Utah Backs Off Claim to Road Across Federal Lands

SALT LAKE CITY, Utah, September 21, 2004 (ENS) - The state of Utah has withdrawn its first claim to a road across federal land under a new process agreed last year by Interior Secretary Gale Norton and then Utah Governor Mike Leavitt. Conservation groups successfully challenged the claim by digging up historical records showing that the road was built as a federal highway, not by pioneering settlers.

The state and Juab County staked a claim to the 99 mile Weiss Highway in Utah's west desert region, saying it was a road built to open up the West, and although it crosses federal lands, it really belongs to the county under a Civil War era law known as RS 2477.


The Weiss Highway in Utah was determined to be a federal highway. (Photo courtesy BLM)
The state and county applied to the Bureau of Land Management for a Recordable Disclaimer of Interest in the Weiss Highway. This disclaimer does not create or convey any new rights, but acknowleges that the United States has no remaining interest in an existing property right or ownership established under law, as outlined in the memo of understanding signed by Norton and Leavitt.

The outcome of this claim is viewed as a national precedent for thousands of potential claims covering thousands of square miles of federal, state and private lands.

The conservationists object to these attempts to turn old trails and cow paths into public highways across wilderness areas. They now say that the state's withdrawal on Thursday is evidence that the RS 2477 acknowlegement process is flawed and too costly for local governments and taxpayers.

Revised Statute (RS) 2477 is a law adopted in 1866 to facilitate the settlement of the West by encouraging the development of a system of roads and trails. A short law, it states, "the right of way for the construction of highways across public lands not otherwise reserved for public purposes is hereby granted."

Although Congress repealed RS 2477 in 1976, any valid existing rights-of-way were honored. This so-called loophole has led to decades of dispute over which routes were legitimate highways as of 1976 and so can be maintained or developed as highways, and which were not and must be allowed to remain as they are.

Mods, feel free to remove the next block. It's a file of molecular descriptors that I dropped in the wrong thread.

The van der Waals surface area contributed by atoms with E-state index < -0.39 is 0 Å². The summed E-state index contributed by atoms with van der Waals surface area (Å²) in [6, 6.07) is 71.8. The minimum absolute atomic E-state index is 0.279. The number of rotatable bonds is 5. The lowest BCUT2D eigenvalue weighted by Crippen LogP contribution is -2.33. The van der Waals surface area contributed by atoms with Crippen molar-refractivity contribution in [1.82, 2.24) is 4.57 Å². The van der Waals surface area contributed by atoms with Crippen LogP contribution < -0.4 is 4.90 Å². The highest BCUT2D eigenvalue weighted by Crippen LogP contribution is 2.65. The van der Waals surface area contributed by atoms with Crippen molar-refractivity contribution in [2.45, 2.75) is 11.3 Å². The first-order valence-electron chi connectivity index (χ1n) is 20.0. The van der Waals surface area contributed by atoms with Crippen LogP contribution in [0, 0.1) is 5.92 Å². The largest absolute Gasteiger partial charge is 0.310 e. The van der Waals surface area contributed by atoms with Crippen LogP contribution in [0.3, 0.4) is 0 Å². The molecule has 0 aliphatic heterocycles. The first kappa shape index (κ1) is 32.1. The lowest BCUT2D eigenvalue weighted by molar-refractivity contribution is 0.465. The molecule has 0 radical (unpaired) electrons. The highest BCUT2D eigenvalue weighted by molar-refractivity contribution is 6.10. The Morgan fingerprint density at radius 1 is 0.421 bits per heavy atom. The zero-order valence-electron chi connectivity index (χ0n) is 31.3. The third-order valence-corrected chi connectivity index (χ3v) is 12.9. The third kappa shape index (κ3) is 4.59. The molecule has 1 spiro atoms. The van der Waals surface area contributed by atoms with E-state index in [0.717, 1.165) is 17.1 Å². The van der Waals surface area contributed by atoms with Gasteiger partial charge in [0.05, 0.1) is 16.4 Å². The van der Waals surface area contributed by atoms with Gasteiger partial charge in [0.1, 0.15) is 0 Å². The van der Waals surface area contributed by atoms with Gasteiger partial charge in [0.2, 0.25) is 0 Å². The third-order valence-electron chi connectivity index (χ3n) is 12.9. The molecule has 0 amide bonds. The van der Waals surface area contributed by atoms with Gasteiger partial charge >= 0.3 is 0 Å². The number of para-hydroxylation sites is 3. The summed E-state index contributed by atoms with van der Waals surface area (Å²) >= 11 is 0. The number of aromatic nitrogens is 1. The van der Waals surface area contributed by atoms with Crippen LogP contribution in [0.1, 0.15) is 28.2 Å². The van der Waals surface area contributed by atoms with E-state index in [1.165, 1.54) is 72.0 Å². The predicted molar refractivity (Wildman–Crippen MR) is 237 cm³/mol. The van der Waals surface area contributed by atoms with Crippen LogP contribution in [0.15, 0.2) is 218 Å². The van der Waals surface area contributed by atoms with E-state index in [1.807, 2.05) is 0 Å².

In 1976, the Smith family bought a ranch in Kane County, Utah. One day in 1999, the family found the Kane County road crew supervisor and the county attorney cutting the bolts off their gate, claiming the property was an RS 2477 highway. They fought the claim in court and won. (Photo courtesy SUWA)
The Western Counties' Resources Policy Institute represents the view that the counties have, and do not need to claim, jurisdiction over these routes. In their view conservation groups are "anti-access" groups that want to "lock" the public out of public lands.

The conservationists fear that some states and counties are using the old law to propose thousands of "highways" through American wilderness.

Each side views the other as a "special interest" group.

To claim a road, route, or cowpath under the RS 2477 loophole, a state or county must first prove that it constructed that route before the land was protected as a park, refuge, forest or before October 1976, when the law was repealed.

Utah presented its first claim, to the Weiss Highway, with the belief that it was not contestable. The validity of this claim was questioned in May when research by conservationists proved that the route was built by federal crews through the Depression era Civilian Conservation Corps and it was not built by settlers, as the state had claimed.